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Assessment and treatment of young man by a mental health service (13HDC00859)

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13HDC00859, 16 February 2017

District health board ~ Mental health service ~ Psychiatrist ~ Relapse plan ~ Care and crisis planning ~ Right 4(1)

A young man attended a health service and was later admitted to a mental health in patient service. The man had requested his ears be checked to ensure there were no transmitters in them and reported that he could hear voices. When the man was discharged a month later, he was taking olanzapine (an antipsychotic medication) twice daily.

The man was discharged into the care of a psychiatrist and psychiatric district nurses under a mental health service.

Over a period of ten months, the man's care was discussed regularly at multidisciplinary team meetings, and he was seen regularly by the mental health service. During this period, his antipsychotic medication was decreased progressively, partly because he had reported sedation and apathy as side effects of the drug. He experienced some improvement in his symptoms but continued to report auditory hallucinations intermittently.

The man's parents made contact with the mental health service on a number of occasions expressing concern about their son's well-being, including his lack of motivation, personal hygiene, sleep patterns, and use of alcohol and drugs. The psychiatrist reviewed the man and noted that there was no evidence of psychotic phenomena.

When on holiday with his father, the man self-presented at another hospital. The man reported anxiety, auditory hallucinations including voices, poor sleep, and the belief that he had a microchip in his ear that had been planted by his parents. He denied any thoughts of harming himself or others. The man was assessed, prescribed additional olanzapine, and advised to attend the mental health service as soon as possible. A copy of the records made at the hospital was faxed to the mental health service. Following the man's return home, the psychiatrist noted that the man had "gradually come off olanzapine" and that he had "no ongoing voices".

Over the next three months, there were significant signs that the man's mental condition may have been deteriorating. He self-presented at an emergency mental health service requesting sleep medication and later did not attend a number of scheduled appointments. His parents made a number of telephone calls to the mental health service expressing concern for his well-being.

The psychiatrist and a psychiatric district nurse visited the man at his mother's home. The psychiatrist recorded that the man had consumed a large amount of alcohol over the weekend and could not recall what had happened but believed he had been beaten up.  The psychiatrist noted that there were no signs of psychosis and no evidence of any further drug use.

Over the next few days, the man's parents each separately rang the mental health service expressing concern that the man was mentally disordered and needed hospital treatment. The man's mother contacted the mental health service and requested a second opinion on his condition. The man's mother told the psychiatric district nurse that her son's injuries from the weekend were self-inflicted, and that she believed he was mentally disordered and needed hospital treatment. The psychiatric district nurse rang the man and asked him to attend an appointment with the psychiatrist. The man denied any psychotic symptoms or wanting to harm himself, and did not attend the scheduled appointment.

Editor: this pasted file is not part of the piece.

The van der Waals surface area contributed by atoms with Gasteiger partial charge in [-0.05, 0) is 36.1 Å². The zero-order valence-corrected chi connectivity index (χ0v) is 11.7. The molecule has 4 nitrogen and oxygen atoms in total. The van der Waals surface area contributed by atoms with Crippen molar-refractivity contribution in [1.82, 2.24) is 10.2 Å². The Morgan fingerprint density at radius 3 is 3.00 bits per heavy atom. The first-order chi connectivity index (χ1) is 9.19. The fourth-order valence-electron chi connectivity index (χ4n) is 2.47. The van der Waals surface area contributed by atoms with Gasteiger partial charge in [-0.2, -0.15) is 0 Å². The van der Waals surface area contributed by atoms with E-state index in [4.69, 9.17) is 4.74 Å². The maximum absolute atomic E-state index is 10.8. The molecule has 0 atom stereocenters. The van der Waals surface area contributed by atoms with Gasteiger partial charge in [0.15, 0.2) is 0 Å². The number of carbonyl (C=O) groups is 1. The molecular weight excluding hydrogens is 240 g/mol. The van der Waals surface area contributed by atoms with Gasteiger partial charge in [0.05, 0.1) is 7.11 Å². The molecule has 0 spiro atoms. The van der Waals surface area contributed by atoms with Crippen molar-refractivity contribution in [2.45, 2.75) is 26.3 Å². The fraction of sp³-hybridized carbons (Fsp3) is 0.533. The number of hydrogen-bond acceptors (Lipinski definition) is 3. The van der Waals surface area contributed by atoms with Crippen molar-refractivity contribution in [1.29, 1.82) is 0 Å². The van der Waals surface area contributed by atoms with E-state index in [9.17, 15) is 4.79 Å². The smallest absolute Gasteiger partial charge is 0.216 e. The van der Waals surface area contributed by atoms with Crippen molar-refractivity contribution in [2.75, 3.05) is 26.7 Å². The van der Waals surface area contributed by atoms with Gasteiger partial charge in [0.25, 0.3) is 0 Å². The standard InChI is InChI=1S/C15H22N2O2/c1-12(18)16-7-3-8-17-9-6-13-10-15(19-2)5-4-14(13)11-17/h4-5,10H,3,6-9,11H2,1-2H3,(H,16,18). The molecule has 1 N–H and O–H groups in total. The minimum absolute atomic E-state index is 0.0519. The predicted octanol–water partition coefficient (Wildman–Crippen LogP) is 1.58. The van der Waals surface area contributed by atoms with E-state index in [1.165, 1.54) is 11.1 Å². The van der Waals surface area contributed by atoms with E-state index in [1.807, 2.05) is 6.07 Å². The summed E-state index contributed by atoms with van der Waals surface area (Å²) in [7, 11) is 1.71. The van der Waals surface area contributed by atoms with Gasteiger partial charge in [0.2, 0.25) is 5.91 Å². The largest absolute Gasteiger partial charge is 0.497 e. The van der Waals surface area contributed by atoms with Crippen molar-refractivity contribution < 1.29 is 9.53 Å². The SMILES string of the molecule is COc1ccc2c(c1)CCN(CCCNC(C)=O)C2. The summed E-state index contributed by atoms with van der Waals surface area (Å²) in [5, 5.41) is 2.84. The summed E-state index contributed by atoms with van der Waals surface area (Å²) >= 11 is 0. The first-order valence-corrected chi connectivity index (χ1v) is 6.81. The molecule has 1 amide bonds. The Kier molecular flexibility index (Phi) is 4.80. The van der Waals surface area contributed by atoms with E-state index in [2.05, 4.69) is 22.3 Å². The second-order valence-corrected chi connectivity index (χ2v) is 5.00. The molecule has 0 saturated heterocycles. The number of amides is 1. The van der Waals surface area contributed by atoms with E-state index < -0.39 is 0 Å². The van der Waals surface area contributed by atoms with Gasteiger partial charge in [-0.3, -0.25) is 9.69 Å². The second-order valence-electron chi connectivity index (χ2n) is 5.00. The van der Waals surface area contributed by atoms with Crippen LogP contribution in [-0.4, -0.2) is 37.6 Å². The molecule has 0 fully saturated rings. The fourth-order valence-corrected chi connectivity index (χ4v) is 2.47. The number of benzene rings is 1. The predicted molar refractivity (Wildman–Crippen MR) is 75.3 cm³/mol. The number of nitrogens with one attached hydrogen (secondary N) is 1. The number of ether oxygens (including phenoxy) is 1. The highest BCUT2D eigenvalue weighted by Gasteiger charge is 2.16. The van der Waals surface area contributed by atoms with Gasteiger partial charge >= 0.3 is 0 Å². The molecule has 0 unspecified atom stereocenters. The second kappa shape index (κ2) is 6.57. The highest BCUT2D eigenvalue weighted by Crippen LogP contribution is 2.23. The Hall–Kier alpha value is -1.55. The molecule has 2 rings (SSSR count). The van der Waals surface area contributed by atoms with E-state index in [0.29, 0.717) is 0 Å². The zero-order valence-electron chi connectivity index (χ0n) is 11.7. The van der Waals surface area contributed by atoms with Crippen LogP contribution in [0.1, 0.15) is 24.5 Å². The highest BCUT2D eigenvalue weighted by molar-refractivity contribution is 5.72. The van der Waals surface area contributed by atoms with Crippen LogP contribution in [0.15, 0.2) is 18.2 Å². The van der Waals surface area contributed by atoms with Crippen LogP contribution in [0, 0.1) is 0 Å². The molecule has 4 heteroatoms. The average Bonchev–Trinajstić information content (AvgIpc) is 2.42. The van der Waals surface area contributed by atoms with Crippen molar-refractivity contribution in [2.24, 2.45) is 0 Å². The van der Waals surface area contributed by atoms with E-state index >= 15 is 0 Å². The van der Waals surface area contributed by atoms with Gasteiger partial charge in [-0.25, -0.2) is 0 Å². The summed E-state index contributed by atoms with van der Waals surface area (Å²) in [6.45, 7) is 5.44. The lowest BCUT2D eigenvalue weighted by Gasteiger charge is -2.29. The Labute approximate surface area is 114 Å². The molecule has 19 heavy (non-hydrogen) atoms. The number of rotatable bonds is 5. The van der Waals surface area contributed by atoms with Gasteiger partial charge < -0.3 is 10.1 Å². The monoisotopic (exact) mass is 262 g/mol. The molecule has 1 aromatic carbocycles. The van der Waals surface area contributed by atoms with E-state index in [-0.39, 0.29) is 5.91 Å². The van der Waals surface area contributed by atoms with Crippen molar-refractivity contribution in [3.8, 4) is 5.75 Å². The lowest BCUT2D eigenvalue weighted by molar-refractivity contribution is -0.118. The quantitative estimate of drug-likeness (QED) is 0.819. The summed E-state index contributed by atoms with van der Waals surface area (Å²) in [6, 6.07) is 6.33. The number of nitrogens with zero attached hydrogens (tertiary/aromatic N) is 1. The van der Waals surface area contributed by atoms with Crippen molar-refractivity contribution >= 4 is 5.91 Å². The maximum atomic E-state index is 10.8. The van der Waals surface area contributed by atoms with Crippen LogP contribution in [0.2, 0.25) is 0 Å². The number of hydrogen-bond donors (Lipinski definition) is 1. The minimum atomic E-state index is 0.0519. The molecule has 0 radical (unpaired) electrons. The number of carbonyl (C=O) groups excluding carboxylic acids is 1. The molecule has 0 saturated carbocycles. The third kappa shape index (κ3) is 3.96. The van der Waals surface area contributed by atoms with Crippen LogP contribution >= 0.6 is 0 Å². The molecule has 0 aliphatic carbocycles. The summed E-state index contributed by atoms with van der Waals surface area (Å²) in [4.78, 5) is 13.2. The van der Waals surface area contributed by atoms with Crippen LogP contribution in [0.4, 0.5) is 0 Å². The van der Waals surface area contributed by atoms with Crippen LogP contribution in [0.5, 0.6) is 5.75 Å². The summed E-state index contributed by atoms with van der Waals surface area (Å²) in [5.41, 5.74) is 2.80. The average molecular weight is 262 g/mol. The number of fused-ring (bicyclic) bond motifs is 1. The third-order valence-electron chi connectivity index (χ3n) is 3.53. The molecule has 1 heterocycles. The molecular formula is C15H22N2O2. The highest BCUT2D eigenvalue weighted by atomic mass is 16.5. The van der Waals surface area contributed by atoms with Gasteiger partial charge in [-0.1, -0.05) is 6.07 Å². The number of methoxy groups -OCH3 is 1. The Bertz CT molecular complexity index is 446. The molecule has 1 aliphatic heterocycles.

The following morning, the man's mother telephoned the emergency mental health service a number of times stating that she did not know her son's current whereabouts and asking for him to be hospitalised. Sadly, it later transpired that the man had died.


It was held that the man's relapse plan was developed without input from the man and his parents. The lack of a relapse plan that had been discussed with the man and his family (with his consent) amounted to suboptimal care by the DHB.

Furthermore, the man was not made sufficiently aware of the alternative treatments available following his presentation to the other hospital. There were sufficient indications that the man's behaviour was escalating, but the mental health service clinicians did not recognise the signals in that regard. The man's self-presentation at the emergency mental health service, the family's escalating concerns and reports about the man's behaviour, should have led to consideration that he may have been relapsing.

The DHB failed to provide services to the man with reasonable care and skill and, accordingly, breached Right 4(1). It was held that the psychiatrist also failed to provide services to the man with reasonable care and skill and breached Right 4(1) because the man was not made sufficiently aware of the alternative treatments available, following his presentation to the other hospital.

The Mental Health Commissioner made a number of recommendations, including that the DHB review its processes for the development of recovery plans and for collaborative care planning with consumers and their families; provide refresher education sessions for the mental health service staff on the treatment of co-existing disorders; and arrange an independent audit of documentation within the service.

He also recommended that the DHB and the psychiatrist apologise to the man's family for their breaches of the Code; and that the psychiatrist undertake further education and training on recognition of deteriorating consumers.

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